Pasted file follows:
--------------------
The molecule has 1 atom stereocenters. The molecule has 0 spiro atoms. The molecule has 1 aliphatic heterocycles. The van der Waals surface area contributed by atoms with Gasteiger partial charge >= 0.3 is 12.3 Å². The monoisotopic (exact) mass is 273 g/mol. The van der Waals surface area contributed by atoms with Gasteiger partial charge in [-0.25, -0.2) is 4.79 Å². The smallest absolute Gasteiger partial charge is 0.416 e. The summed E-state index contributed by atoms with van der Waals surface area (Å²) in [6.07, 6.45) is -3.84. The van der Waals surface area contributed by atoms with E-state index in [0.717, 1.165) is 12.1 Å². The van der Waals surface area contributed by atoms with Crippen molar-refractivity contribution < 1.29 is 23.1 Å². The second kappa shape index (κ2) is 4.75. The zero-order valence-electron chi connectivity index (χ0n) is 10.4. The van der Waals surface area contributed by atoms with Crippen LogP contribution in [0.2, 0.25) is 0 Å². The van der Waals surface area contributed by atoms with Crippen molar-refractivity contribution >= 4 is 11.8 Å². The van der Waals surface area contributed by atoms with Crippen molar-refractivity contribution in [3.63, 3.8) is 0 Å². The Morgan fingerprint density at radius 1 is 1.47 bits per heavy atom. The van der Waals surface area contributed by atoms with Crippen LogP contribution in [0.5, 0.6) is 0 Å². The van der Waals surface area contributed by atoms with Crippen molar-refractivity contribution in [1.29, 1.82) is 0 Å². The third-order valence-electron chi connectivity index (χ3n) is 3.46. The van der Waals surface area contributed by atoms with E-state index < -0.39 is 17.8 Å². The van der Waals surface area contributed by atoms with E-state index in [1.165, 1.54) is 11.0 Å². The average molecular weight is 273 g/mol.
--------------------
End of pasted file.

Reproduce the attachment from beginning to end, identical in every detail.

The molecule has 1 atom stereocenters. The molecule has 0 spiro atoms. The molecule has 1 aliphatic heterocycles. The van der Waals surface area contributed by atoms with Gasteiger partial charge >= 0.3 is 12.3 Å². The monoisotopic (exact) mass is 273 g/mol. The van der Waals surface area contributed by atoms with Gasteiger partial charge in [-0.25, -0.2) is 4.79 Å². The smallest absolute Gasteiger partial charge is 0.416 e. The summed E-state index contributed by atoms with van der Waals surface area (Å²) in [6.07, 6.45) is -3.84. The van der Waals surface area contributed by atoms with E-state index in [0.717, 1.165) is 12.1 Å². The van der Waals surface area contributed by atoms with Crippen molar-refractivity contribution < 1.29 is 23.1 Å². The second kappa shape index (κ2) is 4.75. The zero-order valence-electron chi connectivity index (χ0n) is 10.4. The van der Waals surface area contributed by atoms with Crippen LogP contribution in [0.2, 0.25) is 0 Å². The van der Waals surface area contributed by atoms with Crippen molar-refractivity contribution >= 4 is 11.8 Å². The van der Waals surface area contributed by atoms with Crippen molar-refractivity contribution in [3.63, 3.8) is 0 Å². The Morgan fingerprint density at radius 1 is 1.47 bits per heavy atom. The van der Waals surface area contributed by atoms with Crippen LogP contribution in [0.5, 0.6) is 0 Å². The van der Waals surface area contributed by atoms with Crippen molar-refractivity contribution in [1.29, 1.82) is 0 Å². The third-order valence-electron chi connectivity index (χ3n) is 3.46. The van der Waals surface area contributed by atoms with E-state index < -0.39 is 17.8 Å². The van der Waals surface area contributed by atoms with E-state index in [1.165, 1.54) is 11.0 Å². The average molecular weight is 273 g/mol.